Swedish Opposition Threatens No-Confidence Vote Over Taxes

  • Opposition wants to kill proposed aviation, small business tax
  • Government plans increases in budget presented in autumn

Annie Loof, leader of the Center Party, during national day celebrations on June 6, 2017, in Stockholm.

Photographer: Michael Campanella/Getty Images

Sweden is heading for a budget showdown in the autumn as the nation prepares for a general election in 2018.

The four-party opposition Alliance on Thursday said it had agreed on a plan to cast a no-confidence motion against the government unless it pulls planned tax increases on aviation, small businesses and general incomes. Together with the anti-immigration Sweden Democrats, the opposition has a majority to thwart the plans of the Social Democratic-led minority government.

Commenting on Twitter, Center Party leader Annie Loof said the opposition will seek to stop the “harmful taxes on jobs and businesses” while Liberal Party leader, Jan Bjorklund, also tweeted that the government needs to cancel its planned tax hikes. The Sweden Democrats backed the move, its economic-policy spokesman Oscar Sjostedt told Swedish Radio.

“We take for granted that the government will be smart and pull back, otherwise we are ready to act through a no-confidence vote against the minister or through the budget process,” Loof said.

SEB AB said there are now “several options” for how the political situation will play out.

“In case the government pursues its plans and keep the tax hikes and the Alliance this fall votes to scrap them, we don’t see this as a setback severe enough for the government to resign,” the bank said in a note. “There will be less than a year left before the next general election and government finances are strong enough to fund reforms even without these tax hikes.”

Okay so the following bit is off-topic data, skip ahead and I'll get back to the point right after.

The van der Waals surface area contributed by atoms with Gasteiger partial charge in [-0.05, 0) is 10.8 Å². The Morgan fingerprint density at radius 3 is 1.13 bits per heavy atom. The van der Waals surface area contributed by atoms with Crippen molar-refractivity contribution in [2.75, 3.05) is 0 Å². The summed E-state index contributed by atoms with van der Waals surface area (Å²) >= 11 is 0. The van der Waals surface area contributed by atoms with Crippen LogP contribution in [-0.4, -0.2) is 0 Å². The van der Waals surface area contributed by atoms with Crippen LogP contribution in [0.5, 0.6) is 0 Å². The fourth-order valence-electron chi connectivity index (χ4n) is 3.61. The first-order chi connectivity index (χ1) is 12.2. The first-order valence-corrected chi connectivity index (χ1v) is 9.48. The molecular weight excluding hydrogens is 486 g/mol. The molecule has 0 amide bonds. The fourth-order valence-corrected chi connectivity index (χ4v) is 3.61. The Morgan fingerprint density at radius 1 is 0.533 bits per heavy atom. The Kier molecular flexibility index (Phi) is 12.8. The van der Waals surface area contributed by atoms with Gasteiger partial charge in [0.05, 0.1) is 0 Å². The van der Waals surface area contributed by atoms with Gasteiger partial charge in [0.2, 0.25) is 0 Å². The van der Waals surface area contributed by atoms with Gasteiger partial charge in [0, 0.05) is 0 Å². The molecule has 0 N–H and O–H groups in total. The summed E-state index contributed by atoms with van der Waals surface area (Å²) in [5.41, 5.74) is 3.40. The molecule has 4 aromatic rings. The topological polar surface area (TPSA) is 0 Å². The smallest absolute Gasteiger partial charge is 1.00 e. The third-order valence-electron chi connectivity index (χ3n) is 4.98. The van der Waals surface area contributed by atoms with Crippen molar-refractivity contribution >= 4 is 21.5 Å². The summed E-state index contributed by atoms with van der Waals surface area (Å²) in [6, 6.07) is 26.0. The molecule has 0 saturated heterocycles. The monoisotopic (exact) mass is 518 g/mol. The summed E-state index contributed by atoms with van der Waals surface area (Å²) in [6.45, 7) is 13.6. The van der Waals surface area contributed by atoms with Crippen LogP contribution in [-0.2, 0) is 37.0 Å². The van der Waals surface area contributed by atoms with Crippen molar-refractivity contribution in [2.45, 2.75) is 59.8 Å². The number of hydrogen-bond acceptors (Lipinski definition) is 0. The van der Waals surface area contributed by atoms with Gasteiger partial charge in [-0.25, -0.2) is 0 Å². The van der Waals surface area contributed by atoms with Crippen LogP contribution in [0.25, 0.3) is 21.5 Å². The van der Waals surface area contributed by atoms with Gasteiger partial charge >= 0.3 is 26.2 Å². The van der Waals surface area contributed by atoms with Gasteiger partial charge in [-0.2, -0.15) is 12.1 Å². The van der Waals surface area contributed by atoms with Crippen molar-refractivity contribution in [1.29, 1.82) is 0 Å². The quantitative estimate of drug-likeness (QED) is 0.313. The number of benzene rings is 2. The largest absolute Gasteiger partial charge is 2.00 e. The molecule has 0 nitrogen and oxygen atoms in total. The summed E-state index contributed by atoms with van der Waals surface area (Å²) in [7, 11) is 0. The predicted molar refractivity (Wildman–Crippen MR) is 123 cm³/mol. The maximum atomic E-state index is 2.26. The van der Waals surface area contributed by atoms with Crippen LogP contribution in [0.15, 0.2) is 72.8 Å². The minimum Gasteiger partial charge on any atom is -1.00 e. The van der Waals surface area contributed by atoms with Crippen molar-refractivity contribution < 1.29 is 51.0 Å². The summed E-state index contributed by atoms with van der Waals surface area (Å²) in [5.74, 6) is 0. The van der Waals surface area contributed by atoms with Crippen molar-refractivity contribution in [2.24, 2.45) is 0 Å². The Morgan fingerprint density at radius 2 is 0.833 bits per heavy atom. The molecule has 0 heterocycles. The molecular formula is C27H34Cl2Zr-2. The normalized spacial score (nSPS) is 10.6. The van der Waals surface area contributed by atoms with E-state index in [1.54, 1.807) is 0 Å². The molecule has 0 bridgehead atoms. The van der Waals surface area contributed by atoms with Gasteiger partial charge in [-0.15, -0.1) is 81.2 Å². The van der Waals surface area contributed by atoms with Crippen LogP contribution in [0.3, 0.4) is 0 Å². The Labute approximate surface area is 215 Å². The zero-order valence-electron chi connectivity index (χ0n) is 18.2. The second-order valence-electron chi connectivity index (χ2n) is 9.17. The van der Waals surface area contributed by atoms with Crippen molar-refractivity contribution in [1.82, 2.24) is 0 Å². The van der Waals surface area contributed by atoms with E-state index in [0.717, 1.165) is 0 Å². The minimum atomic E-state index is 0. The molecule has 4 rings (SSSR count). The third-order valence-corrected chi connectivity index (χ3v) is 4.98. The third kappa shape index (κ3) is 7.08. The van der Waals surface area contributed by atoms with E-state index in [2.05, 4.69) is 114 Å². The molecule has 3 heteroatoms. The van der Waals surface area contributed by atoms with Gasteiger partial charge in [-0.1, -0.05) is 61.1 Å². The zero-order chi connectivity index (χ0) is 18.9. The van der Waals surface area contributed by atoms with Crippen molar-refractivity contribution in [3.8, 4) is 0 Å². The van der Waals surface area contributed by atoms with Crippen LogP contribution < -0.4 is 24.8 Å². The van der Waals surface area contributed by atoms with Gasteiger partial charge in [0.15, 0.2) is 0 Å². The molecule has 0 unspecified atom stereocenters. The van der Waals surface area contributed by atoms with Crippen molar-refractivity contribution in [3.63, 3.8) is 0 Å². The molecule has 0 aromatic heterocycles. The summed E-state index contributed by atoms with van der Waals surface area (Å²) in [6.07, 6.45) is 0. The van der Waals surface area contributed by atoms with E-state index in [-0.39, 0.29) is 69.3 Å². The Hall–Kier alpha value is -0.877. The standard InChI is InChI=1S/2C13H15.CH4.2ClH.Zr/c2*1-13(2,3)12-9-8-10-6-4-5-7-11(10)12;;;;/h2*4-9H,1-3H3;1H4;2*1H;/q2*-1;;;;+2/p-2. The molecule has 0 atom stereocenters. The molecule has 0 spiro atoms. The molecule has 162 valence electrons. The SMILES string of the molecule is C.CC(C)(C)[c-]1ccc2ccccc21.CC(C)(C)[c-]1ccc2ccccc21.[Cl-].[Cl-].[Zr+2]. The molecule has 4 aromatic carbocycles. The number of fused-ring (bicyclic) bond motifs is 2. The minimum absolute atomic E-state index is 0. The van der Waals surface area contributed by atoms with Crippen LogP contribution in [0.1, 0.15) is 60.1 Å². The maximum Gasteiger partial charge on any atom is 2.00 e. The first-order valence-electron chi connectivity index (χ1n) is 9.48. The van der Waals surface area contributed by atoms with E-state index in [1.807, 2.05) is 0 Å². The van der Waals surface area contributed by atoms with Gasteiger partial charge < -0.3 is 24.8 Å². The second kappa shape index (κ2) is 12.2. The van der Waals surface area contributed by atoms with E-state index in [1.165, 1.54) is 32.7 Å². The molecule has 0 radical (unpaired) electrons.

While overseeing an economic boom, the government has increased income taxes to fund more generous sick leave and unemployment benefits and spend more on jobs programs. It plans to have boosted taxes by more than 40 billion kronor ($4.6 billion) by the end of 2018, after coming to power in late 2014, according to the Finance Ministry.

At a press briefing on Thursday, Finance Minister Magdalena Andersson said the government will continue with its budget work, calling the opposition’s plan “unfortunate” and “irresponsible.”

Not following the budget process risks causing "disorder in state finances" and "budget chaos," she said.

In an interview last month, Andersson said that there was not a need for “big” tax increases in the coming years, while arguing that the Swedish model shows that high taxes can go hand-in-hand with high employment and fast growth.

Read more here on Sweden’s booming economy

The center-right opposition is arguing that Prime Minister Stefan Lofven is putting economic gains at risk and warns that generous benefits discourage people from working. According to the website Ekonomifakta, which is run by Sweden’s largest employer organization, the highest marginal tax rate has again crept up, reaching about 70 percent, including payroll taxes.

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